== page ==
We’ve written out a checklist to help you choose the flight training organisation. Before you make your decision on which flight school to attend, we’d recommend you consider the following:
- What is the total price?
- What does the total price include? Equipment, uniform etc…
- Are the payments made in instalments? Be very careful about paying for the full cost of your training upfront. If the training school goes out of business half way through your training, you will have a very difficult time trying to recover the money. Most integrated flight training schools will allow you to pay monthly instalments as you progress.
- What happens if you require any additional training? What is the cost of this?
- Does the price include any exam / flight test retakes?
- How long does the course take?
- What happens if it takes longer because of bad weather or other unforeseen issues? Who is responsible for additional accommodation costs etc?
- Where does the training occur (training is often split between countries due to reduced cost of aircraft rental / landing fees / good weather etc…)
- Is accommodation included throughout the various stages of training?
- If accommodation isn’t included, do they support you in finding suitable accommodation?
- What ties does the school have with airlines?
- What is the school’s placement record with airlines like? Can they provide any statistics?
- What do current students think about the training they are receiving?
- Do they offer support in seeking employment after obtaining your licences?
- Is an airline assessment preparation day included in the course? This is something many flight schools now offer.
Integrated Flight School Directory
How old is too old to become a pilot?
Is it too late in life to start flight training?
When are you too old to start commercial flight training?
It’s rare for people to start their commercial flight training over the age of forty, but it’s still achievable. Plenty of people spend many years saving the funds required to pay for their flight training and end up commencing their flight training at an age anywhere from their late twenties all the way through their forties. If you are asking the question ‘Am I Too Old?’ the answer is probably not if you really want it enough.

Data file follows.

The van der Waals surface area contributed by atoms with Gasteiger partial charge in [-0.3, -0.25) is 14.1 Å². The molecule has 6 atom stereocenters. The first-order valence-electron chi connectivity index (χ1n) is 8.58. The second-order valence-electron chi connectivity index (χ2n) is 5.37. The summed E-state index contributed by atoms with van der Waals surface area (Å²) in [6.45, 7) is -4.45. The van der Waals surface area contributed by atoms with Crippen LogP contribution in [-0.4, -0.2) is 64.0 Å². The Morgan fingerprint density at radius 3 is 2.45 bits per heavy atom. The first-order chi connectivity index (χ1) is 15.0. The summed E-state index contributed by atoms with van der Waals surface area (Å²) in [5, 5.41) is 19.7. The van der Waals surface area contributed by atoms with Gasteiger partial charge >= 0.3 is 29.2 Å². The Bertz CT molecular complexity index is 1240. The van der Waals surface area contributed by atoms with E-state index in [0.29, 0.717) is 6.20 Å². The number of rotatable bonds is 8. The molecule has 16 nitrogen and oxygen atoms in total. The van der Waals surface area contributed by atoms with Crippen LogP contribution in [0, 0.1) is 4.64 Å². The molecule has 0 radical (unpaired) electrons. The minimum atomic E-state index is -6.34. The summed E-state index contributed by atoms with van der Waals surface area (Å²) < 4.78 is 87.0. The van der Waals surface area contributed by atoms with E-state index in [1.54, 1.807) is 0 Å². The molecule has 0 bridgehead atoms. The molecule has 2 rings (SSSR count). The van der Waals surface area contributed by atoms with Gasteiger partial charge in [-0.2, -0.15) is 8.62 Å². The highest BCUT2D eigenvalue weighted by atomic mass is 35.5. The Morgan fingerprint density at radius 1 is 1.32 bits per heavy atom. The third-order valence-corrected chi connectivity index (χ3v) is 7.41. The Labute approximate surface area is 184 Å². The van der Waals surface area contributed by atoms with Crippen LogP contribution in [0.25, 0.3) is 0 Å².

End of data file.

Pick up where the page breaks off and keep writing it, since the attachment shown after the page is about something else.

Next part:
Background to Age vs Flight Training
For some it might be a case of saving until there is enough money in the bank to pay for training, for others it’s the desire to move on from a 9-5 office job and a pursue a career they never really thought it was possible to achieve; there are plenty of people who decide to start their flying careers later in life.
The reality is that you only become too old to start flight training when you can no longer hold a class one medical. However, if you are starting your training over the age of around forty, what you are looking to achieve takes some serious consideration. Like most decisions, deciding whether it is a worthwhile investment is very specific to individual circumstances taking into consideration current and future finances and family commitments.
When deciding whether you are too old to start flight training or not, ask yourself a few questions…
Can I afford not to get a job at the end of training?
If you have already saved the money to fund your flight training, rather than sourcing the finances (such as re-mortgaging the house) through a substantial loan, the risk and burden of not getting a job at the end of your flight training is probably less significant as you don’t have the worry about the need to make significant loan repayments.
If you don’t manage to land a flying job straight away, what is your contingency plan. Can you revert back to previous employment? Will you be able to afford the loan repayments if you don’t get a flying job straight away?
Do I have a career/job to fall back on if I don’t make it?
If you’ve sourced a loan or re-mortgaged a house, do you have a good career to fall back on to keep paying the bills if you don’t get a job as a First Officer when you finish training?
Do I have a good idea about the realities of the day to day life of an airline pilot?
Make sure you are well researched on what the life style realities of an airline pilot are. Speak to current pilots about their lifestyle and compare it to your quality of life. Weekends, Bank Holidays, Christmas’s and are all normal working days at most airlines which could affect your family or social life considerably.
If you and your family are used to a Monday – Friday 9 to 5 job, being away from home for a few days at a time, working weekends, late nights and early mornings might come as a bit of shock.